Last week I updated the Kindle file of Monorama to match the exact version featured in the paperback edition, a disparity that had been bugging me since the book's release a month ago (!). What happened originally was CreateSpace's somewhat obsessive urging to put the Kindle file together, which became an issue when I kept going back to make changes in the paperback format together, and repeatedly coming across issues that I wanted to see go away for the most professional (ish) product possible. The original formatting didn't work as well as I thought it did, and neither did subsequent tweaks, until I broke down and just converted everything into the template CreateSpace has available. That's what the paperback got, but as I said, not the original Kindle eBook.
So that's all squared away, and I will hopefully cringe a little less about editorial concerns I still did not catch and will pop out at discerning readers like sore grammatical thumbs (which, as in gardening, are green) when buyers stumble across my book, no matter how they purchase it.
I'm still a little baffled by the eBook craze, especially among self-publishing writers, many of whom at least in my experience choose to go exclusively in that direction. From a certain point of view, it makes sense. Many of the readers for these things are also self-publishing writers, or at the very least do not have a lot of many to fling around, and so are more willing to buy the less expensive, technically nonexistent book than the real copy that might have to compete with a lot more than the convenience of something you can cart around in the same device that you tweet, text, groove, surf, and sometimes even speak with that can fit in most pockets.
(Yeah, I tend to write like that. I call it Byzantine thought, and it's my specialty.)
Anyway, the Shootout has somehow already reached the point of the second round where I am asked to read six more stories, and I did that earlier today. On the whole, they were better than the first round entries (it should be noted that I'm reading a different set of writers this time), and featured what might be considered an aberration from the Amateur Writer Archetype in that I could easily see myself reading it in a traditionally published book. My experience so far in the Shootout has tended to confirm my suspicions that most writers who participate in these things and publish self-published books aren't very good. Most publishers and agents believe the same thing, except it's worse when they do it, because they are far less likely to catch the ones who don't deserve to be thrown into the Amateur Writing pile. I'm seeing the same thing in WRiTE CLUB, by the way, so any stray Shootoutists here should not feel ashamed. It's what these things are really all about, supporting writers who are not aware that their writing is mediocre at best, but sometimes amazing, in all the right ways (not in the Overachieving sense, then).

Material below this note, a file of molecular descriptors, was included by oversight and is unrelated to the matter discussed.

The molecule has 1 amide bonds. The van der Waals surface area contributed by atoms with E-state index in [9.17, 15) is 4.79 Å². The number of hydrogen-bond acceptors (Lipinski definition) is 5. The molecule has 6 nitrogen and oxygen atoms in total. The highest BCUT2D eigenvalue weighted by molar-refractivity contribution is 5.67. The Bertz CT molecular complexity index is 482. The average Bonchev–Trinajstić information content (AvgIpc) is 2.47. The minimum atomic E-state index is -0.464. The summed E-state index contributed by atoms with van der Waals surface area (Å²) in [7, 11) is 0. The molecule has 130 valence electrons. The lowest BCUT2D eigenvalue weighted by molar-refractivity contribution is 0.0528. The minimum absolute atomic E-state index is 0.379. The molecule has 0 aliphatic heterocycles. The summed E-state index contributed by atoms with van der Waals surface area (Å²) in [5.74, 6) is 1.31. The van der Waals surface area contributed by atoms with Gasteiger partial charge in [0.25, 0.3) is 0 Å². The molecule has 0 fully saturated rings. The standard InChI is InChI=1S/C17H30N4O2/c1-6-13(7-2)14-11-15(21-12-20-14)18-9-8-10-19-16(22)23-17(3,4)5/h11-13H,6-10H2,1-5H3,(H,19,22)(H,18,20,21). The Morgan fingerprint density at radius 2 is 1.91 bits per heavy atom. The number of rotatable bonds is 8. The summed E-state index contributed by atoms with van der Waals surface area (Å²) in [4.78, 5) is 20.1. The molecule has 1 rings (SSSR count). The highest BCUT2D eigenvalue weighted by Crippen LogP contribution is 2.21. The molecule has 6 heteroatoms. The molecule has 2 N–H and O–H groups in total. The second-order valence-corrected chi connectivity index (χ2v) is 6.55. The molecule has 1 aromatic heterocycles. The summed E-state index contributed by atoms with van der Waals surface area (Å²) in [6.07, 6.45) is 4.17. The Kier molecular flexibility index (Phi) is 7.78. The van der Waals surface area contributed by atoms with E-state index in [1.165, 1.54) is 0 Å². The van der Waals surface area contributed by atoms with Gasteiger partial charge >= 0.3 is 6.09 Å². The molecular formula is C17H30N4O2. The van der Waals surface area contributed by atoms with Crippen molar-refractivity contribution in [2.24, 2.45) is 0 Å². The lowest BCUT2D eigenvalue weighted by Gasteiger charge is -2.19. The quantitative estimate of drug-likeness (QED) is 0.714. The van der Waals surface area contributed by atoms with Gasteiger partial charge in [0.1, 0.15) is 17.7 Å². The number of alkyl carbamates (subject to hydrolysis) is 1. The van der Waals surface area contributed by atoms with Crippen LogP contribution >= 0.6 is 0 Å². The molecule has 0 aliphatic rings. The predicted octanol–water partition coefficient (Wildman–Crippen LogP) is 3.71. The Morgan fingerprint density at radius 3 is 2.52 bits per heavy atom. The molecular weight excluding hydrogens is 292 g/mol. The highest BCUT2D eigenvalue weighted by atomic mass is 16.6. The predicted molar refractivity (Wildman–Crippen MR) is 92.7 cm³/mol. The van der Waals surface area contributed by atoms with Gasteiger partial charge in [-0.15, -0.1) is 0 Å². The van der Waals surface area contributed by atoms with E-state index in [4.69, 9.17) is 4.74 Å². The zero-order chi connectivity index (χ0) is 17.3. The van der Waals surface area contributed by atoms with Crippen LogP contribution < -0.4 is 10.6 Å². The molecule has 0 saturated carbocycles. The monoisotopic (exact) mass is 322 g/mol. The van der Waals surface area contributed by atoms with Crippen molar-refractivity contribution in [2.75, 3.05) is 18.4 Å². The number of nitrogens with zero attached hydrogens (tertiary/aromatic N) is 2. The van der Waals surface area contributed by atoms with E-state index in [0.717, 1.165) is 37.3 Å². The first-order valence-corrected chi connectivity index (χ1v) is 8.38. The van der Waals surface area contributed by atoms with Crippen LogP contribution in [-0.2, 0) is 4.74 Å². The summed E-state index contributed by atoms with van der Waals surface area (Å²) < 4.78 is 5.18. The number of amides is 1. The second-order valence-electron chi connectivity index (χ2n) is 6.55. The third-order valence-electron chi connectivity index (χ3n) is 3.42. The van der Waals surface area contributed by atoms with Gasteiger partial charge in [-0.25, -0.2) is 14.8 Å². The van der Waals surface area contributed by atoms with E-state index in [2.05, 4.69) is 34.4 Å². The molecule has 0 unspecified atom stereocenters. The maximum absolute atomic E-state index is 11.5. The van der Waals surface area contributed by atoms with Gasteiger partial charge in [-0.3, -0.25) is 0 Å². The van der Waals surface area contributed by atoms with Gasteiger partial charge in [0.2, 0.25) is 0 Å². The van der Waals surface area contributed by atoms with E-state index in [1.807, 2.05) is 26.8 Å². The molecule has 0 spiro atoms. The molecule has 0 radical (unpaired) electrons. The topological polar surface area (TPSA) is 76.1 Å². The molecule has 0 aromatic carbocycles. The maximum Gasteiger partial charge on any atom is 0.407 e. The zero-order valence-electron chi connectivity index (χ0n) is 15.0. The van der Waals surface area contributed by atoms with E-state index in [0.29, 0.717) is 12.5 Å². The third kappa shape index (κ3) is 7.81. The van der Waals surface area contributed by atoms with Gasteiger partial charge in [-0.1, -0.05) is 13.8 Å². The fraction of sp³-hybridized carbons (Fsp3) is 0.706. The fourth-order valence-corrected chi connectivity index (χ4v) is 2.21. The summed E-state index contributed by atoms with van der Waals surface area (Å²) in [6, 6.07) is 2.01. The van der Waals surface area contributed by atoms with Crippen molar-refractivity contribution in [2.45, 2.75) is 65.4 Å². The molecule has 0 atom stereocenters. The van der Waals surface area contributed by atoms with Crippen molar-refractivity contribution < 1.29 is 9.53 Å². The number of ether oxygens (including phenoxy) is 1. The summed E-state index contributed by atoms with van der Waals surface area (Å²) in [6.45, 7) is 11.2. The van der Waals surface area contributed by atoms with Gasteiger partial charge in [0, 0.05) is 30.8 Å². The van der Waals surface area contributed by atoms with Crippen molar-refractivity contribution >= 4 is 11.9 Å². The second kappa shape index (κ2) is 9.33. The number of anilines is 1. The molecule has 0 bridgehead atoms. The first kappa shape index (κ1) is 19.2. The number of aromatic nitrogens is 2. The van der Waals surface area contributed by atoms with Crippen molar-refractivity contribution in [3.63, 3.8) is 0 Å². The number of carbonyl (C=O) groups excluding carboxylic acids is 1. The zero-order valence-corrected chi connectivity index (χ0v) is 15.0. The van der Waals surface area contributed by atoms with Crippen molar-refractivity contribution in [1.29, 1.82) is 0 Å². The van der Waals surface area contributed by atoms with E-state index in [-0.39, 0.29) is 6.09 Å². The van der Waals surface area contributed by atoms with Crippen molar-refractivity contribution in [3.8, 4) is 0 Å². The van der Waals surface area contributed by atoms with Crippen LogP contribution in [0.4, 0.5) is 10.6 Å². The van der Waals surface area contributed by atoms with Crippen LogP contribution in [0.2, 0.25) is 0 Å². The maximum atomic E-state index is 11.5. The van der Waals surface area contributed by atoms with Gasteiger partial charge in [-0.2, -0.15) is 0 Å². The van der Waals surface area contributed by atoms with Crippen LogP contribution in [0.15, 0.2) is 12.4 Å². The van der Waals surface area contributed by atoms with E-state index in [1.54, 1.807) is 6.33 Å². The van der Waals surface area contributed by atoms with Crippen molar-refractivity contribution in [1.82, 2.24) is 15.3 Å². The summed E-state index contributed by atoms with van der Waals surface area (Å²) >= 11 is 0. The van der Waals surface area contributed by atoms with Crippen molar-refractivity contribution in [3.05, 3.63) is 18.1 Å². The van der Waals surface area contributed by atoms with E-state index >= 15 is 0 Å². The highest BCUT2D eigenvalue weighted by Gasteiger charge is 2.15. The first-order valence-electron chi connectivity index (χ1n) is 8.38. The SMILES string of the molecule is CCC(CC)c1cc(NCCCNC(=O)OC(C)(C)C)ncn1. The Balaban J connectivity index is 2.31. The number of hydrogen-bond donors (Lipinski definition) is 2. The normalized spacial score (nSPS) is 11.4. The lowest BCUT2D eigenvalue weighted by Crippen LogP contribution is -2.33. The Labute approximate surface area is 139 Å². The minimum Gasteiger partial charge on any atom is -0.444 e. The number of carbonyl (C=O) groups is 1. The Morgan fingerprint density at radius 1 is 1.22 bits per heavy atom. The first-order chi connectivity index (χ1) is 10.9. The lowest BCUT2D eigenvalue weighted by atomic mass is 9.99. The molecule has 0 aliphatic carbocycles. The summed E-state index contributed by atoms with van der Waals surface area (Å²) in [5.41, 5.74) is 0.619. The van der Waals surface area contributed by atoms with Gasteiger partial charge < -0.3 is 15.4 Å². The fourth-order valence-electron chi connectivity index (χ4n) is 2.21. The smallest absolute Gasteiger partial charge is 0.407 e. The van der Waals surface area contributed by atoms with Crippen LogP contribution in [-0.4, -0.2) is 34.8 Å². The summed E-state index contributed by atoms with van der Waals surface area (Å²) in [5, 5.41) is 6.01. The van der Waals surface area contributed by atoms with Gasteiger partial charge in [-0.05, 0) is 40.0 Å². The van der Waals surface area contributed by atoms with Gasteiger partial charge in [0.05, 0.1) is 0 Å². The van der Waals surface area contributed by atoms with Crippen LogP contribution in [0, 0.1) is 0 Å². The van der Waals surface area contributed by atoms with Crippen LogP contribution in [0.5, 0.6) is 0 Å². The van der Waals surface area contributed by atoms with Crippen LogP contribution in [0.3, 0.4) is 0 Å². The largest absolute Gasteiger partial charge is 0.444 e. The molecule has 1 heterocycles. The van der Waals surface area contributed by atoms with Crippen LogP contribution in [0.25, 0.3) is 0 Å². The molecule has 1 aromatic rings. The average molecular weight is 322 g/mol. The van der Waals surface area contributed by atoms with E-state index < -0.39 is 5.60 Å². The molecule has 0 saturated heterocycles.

It's funny, because movie critics are always judging movies in exactly the manner of my Amateur Writer Archetypes. But that's a subject for another blog.
Yes, it's with extreme hubris that I write dismissively of Amateur Writer Types while also admitting that my existing books are self-published. But some misguided publisher will someday change that...